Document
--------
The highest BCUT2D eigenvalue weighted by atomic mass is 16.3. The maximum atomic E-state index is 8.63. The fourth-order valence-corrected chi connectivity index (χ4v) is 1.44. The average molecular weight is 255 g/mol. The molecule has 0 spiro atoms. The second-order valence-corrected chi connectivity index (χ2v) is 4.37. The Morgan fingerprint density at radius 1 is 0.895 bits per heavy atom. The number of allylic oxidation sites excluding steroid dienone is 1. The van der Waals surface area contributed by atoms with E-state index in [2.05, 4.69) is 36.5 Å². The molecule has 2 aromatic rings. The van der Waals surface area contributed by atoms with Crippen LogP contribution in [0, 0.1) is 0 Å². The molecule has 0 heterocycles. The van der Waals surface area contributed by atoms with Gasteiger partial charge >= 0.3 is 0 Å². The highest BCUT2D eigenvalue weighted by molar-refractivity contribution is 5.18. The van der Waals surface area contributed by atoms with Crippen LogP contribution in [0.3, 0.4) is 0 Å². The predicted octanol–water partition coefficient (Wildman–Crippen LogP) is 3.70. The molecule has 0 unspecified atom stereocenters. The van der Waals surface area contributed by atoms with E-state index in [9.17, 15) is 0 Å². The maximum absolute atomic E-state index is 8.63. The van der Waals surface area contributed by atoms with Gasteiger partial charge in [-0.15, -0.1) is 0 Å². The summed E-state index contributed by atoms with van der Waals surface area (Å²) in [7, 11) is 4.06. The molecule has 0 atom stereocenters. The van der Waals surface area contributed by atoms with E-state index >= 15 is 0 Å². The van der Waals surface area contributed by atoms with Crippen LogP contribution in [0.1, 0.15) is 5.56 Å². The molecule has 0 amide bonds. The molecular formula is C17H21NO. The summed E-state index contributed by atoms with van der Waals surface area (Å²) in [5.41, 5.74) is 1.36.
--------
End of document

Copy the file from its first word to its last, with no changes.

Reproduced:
The highest BCUT2D eigenvalue weighted by atomic mass is 16.3. The maximum atomic E-state index is 8.63. The fourth-order valence-corrected chi connectivity index (χ4v) is 1.44. The average molecular weight is 255 g/mol. The molecule has 0 spiro atoms. The second-order valence-corrected chi connectivity index (χ2v) is 4.37. The Morgan fingerprint density at radius 1 is 0.895 bits per heavy atom. The number of allylic oxidation sites excluding steroid dienone is 1. The van der Waals surface area contributed by atoms with E-state index in [2.05, 4.69) is 36.5 Å². The molecule has 2 aromatic rings. The van der Waals surface area contributed by atoms with Crippen LogP contribution in [0, 0.1) is 0 Å². The molecule has 0 heterocycles. The van der Waals surface area contributed by atoms with Gasteiger partial charge >= 0.3 is 0 Å². The highest BCUT2D eigenvalue weighted by molar-refractivity contribution is 5.18. The van der Waals surface area contributed by atoms with Crippen LogP contribution in [0.3, 0.4) is 0 Å². The predicted octanol–water partition coefficient (Wildman–Crippen LogP) is 3.70. The molecule has 0 unspecified atom stereocenters. The van der Waals surface area contributed by atoms with E-state index in [9.17, 15) is 0 Å². The maximum absolute atomic E-state index is 8.63. The van der Waals surface area contributed by atoms with Gasteiger partial charge in [-0.15, -0.1) is 0 Å². The summed E-state index contributed by atoms with van der Waals surface area (Å²) in [7, 11) is 4.06. The molecule has 0 atom stereocenters. The van der Waals surface area contributed by atoms with E-state index >= 15 is 0 Å². The van der Waals surface area contributed by atoms with Crippen LogP contribution in [0.1, 0.15) is 5.56 Å². The molecule has 0 amide bonds. The molecular formula is C17H21NO. The summed E-state index contributed by atoms with van der Waals surface area (Å²) in [5.41, 5.74) is 1.36.